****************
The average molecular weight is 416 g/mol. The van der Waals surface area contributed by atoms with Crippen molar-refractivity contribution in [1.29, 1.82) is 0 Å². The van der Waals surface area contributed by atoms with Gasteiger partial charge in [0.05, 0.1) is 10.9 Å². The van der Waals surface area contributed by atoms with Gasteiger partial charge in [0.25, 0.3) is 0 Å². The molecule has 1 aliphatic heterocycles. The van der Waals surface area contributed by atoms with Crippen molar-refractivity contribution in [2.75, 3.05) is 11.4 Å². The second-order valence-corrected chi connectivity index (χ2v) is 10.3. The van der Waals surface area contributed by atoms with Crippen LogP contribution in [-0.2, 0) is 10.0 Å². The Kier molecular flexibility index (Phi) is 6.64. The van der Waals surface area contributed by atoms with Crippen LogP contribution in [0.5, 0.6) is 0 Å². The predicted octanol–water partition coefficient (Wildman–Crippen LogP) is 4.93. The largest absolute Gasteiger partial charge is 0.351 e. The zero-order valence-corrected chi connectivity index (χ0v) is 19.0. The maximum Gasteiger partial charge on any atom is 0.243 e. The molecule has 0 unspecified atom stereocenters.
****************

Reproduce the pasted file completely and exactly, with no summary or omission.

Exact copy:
The average molecular weight is 416 g/mol. The van der Waals surface area contributed by atoms with Crippen molar-refractivity contribution in [1.29, 1.82) is 0 Å². The van der Waals surface area contributed by atoms with Gasteiger partial charge in [0.05, 0.1) is 10.9 Å². The van der Waals surface area contributed by atoms with Gasteiger partial charge in [0.25, 0.3) is 0 Å². The molecule has 1 aliphatic heterocycles. The van der Waals surface area contributed by atoms with Crippen molar-refractivity contribution in [2.75, 3.05) is 11.4 Å². The second-order valence-corrected chi connectivity index (χ2v) is 10.3. The van der Waals surface area contributed by atoms with Crippen LogP contribution in [-0.2, 0) is 10.0 Å². The Kier molecular flexibility index (Phi) is 6.64. The van der Waals surface area contributed by atoms with Crippen LogP contribution in [0.5, 0.6) is 0 Å². The predicted octanol–water partition coefficient (Wildman–Crippen LogP) is 4.93. The largest absolute Gasteiger partial charge is 0.351 e. The zero-order valence-corrected chi connectivity index (χ0v) is 19.0. The maximum Gasteiger partial charge on any atom is 0.243 e. The molecule has 0 unspecified atom stereocenters.